Margaret F. Henderson Wins Office of the Provost’s 2023 Engaged Scholarship Award

UNC School of Government faculty member Margaret Henderson received the esteemed 2023 Office of the Provost Engaged Scholarship Award for engaged research at the 2023 UNC Public Service Awards, held by the Carolina Center for Public Service (CCPS).

Presented by Provost Christopher Clemens, Henderson accepted the award on April 11 at the Carolina Club, joining two other Provost Award winners. University Chancellor Kevin Guskiewicz and CCPS Director Lynn Blanchard also presented five Robert E. Bryan Awards and one Ned Brooks Award for Public Service. Read more about the Public Service Award winners.

In bestowing the honor, the Public Service Awards Committee celebrated Henderson for “devoting her career to leveraging her scholarship to support prevention efforts to reduce harms related to sexual assault, domestic violence and elder abuse, providing resources to government and non-profit organizations.”

The Office of the Provost Engaged Scholarship Award was established in 2000 by Provost Dick Richardson to recognize extraordinary public service among UNC-Chapel Hill faculty. The Office grants awards for excellence three categories: engaged teaching, research, and partnership.

Throughout her decades in public service, Henderson has cemented herself as a leading actor in the statewide campaign to protect vulnerable North Carolinians.

Her prolific scholarship on the topic reaches far and wide, appearing in Popular Government, ICMA's IQ Report and PM Magazine, American Review of Public Administration, PA Times, and the FBI Law Enforcement Journal. Beyond published scholarly works, Henderson provides foundational resources for local governments. These include sheets with basic facts about sex and labor trafficking, blog posts about recognizing trafficking indicators, and discussion guides for trafficking prevention strategies.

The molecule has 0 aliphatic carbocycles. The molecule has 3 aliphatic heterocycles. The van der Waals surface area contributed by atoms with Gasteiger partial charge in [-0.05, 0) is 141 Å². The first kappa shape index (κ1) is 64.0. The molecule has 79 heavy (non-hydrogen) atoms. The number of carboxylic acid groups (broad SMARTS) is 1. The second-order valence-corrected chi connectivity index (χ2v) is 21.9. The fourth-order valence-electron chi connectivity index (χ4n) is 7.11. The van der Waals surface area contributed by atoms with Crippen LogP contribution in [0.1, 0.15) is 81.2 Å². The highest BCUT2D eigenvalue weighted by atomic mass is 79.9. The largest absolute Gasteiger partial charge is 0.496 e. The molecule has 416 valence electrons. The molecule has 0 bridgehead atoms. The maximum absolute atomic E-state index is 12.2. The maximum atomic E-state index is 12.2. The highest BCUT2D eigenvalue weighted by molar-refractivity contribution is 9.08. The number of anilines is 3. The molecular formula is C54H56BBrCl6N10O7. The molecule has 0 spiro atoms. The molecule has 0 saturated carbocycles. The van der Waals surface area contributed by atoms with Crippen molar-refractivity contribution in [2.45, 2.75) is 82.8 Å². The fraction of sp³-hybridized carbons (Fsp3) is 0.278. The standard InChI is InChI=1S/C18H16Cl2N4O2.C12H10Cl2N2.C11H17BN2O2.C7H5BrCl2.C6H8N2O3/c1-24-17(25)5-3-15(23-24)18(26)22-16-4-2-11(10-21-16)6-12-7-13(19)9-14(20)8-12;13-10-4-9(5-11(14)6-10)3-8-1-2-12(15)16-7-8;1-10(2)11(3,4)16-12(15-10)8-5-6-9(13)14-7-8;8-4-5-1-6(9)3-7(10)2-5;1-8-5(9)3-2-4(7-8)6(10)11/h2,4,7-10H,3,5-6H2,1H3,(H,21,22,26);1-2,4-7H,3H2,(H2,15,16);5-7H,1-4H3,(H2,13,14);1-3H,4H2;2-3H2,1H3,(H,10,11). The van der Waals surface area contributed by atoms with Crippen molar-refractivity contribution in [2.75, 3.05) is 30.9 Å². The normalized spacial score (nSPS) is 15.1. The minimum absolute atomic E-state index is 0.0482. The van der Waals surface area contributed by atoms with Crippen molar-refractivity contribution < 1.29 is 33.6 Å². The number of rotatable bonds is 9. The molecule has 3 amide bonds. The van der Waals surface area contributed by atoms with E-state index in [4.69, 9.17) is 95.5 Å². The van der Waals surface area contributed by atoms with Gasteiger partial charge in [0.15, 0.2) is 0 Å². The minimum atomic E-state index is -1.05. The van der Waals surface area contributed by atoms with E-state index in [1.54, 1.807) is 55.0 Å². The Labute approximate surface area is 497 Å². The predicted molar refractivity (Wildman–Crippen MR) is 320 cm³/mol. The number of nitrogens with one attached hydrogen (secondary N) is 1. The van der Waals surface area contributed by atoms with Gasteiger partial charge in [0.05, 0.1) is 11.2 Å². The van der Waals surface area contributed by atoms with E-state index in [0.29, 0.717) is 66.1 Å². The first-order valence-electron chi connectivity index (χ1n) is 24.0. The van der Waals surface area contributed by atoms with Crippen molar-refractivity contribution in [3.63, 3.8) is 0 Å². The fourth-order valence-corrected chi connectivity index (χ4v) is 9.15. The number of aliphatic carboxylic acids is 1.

As director of the Public Intersection Project, she leads cross-sector partnerships between governments, businesses, nonprofits, and other organizations to facilitate a unified and interdisciplinary strategy to combat trafficking. She has lent her expertise on the matter to countless organizations with likeminded pursuits—the North Carolina Human Trafficking Commission, NC Stop Human Trafficking, and the University’s Project No Rest among them.

In recognizing Henderson, the committee heralded her extensive written record and work to coordinate these partnerships as “instrumental in strengthening the state’s capacity to stem trafficking and prevent exploitation of its residents.”

Henderson’s colleagues, friends, and supporters gathered to celebrate her achievement. Among them was Dean Aimee Wall, a peer and witness to Henderson’s drive to end abuse of at-risk communities.

The two served together in 2019 alongside faculty member Meredith Smith to found the School’s Adult Protection Network (APN), a virtual resource designed to connect, inform, and support teams across the state in combatting abuse, neglect, and exploitation of vulnerable adults. Read more about their joint work to create the resource.

Wall expressed pride in her colleague, praising Henderson’s ability to connect theory with practice in ending the abuse of North Carolinians.

“Margaret is a true public servant,” she said. “She is passionate, compassionate, and interdisciplinary professional who uses her gifts and knowledge to make genuine connections across differences and craft practical approaches to tackling some of society’s most challenging issues.”


Margaret Henderson joined the School of Government in 1999. Her current work primarily includes facilitating public meetings and assisting local governments to address human trafficking and elder abuse. She has instructed in the School’s Master of Public Administration program for twenty years and, prior to joining the School, served as the executive director of the Orange County Rape Crisis Center.